Thousands of revellers turned out to wave goodbye to 2019 and welcome the new decade in style at Aberdeen’s annual street party.
On a crisp night in the north-east, the people of the Granite City – and many others who had travelled from across Scotland and further afield – got into the party spirit as they enjoyed the entertainment on Schoolhill.
Acts from across the UK took to the stage to keep the enthusiastic crowd entertained in the run-up to the bells.
Singer-songwriter Charlotte Holden kicked things off with a mixture of original work and her take on hits by the likes of Ed Sheeran, Mumford and Sons and Lewis Capaldi.
She was followed by local indie-pop group The 101, topping off a year in which they played sessions on BBC Radio Scotland and BBC Alba and opened the Belladrum Tartan Heart Festival alongside Amy MacDonald and Paloma Faith.
Things stepped up a notch further when Gary Mullen and The Works took to the stage for One Night of Queen.
They wowed they crowd with some of Freddie Mercury and co’s greatest hits, including We Will Rock You, Somebody To Love and Killer Queen.
And just in time for the bells, Byron Stirton from Grampian District Pipes and Drums piped in the new year to the backdrop of the city’s firework display.
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The crowds were hugely impressed with the event, which was organised by Aberdeen City Council.
People travelled from far and wide to be part of the city’s celebrations.
Dave Cobban, 69, travelled from his home in Glenrothes in Fife to enjoy the party with family who live in Aberdeen.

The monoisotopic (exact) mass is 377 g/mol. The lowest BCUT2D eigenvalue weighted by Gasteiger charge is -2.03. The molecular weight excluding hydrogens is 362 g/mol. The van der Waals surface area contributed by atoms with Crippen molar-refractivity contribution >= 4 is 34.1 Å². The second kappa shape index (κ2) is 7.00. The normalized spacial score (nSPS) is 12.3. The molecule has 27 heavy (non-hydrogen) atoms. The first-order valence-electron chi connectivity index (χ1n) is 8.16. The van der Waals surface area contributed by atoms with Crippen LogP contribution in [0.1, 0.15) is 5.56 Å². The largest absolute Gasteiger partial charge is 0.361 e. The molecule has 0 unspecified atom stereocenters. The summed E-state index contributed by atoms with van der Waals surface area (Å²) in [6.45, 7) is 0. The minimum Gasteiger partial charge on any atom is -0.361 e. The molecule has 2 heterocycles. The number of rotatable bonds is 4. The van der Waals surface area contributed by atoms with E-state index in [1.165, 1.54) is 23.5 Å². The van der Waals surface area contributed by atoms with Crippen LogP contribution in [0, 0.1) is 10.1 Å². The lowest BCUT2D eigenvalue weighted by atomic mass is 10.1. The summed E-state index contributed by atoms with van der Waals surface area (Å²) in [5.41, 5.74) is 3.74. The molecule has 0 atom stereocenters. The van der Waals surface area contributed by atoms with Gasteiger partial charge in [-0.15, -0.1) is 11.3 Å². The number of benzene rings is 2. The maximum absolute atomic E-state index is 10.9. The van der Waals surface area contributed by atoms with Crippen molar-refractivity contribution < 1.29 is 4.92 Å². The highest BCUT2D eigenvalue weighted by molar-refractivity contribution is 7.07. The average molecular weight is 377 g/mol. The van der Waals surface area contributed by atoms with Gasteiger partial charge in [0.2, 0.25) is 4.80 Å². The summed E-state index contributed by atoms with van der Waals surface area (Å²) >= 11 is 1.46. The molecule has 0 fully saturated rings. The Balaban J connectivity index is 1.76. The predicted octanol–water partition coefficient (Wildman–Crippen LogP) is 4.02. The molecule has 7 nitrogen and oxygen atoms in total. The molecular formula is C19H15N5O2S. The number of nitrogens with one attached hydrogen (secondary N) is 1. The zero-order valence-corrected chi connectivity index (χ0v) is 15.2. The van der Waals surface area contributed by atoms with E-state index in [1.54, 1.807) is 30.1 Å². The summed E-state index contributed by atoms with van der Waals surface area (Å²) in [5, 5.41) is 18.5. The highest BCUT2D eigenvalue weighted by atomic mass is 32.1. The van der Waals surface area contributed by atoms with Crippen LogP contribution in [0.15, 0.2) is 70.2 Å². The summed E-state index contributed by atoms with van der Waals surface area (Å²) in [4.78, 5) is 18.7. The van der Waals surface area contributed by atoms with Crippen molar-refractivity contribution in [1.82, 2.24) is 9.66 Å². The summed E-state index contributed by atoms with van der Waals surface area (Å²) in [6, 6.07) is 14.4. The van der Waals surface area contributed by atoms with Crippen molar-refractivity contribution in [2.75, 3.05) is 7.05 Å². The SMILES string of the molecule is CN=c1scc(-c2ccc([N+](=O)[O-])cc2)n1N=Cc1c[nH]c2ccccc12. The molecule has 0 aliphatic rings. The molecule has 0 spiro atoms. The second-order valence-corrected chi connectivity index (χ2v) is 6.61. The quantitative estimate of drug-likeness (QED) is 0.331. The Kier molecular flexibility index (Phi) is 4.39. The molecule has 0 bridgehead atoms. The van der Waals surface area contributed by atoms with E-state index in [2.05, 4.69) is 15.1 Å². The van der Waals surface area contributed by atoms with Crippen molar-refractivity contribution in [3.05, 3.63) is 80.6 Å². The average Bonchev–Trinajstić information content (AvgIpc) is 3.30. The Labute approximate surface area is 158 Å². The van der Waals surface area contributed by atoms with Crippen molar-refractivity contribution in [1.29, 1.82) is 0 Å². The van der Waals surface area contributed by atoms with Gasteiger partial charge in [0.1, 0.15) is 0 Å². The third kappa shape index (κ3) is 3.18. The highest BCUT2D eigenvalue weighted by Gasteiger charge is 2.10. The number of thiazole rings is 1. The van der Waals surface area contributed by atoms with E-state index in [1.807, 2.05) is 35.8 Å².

He said: “It’s brilliant to have something like this. It’s a fantastic idea.
“I’m a fan of Queen so that was a particular highlight for me.”
Denise McGee, 53, made the journey from Peterhead with family.
She said: “We really enjoyed ourselves. We have come here for the last three years and it is always a great night.
“The atmosphere is brilliant and makes it a really special event.
“It’s great that it’s free because that will encourage more people to come.”
There was plenty of praise for the city council for their role in making the event happen.
Brenda McAllister, 73, from Northfield, said: “We come most years because it’s great fun.
“The council have done a brilliant job getting it all organised.
“The fact it’s a free event is really good as well.”
Rosemount resident Nathan Reid, 18, added: “It was a great way to bring in the new decade. There was a real community spirit at the party.
“It’s a really good idea to have something like this in the city because it brings people together.
“It was a lot of fun.”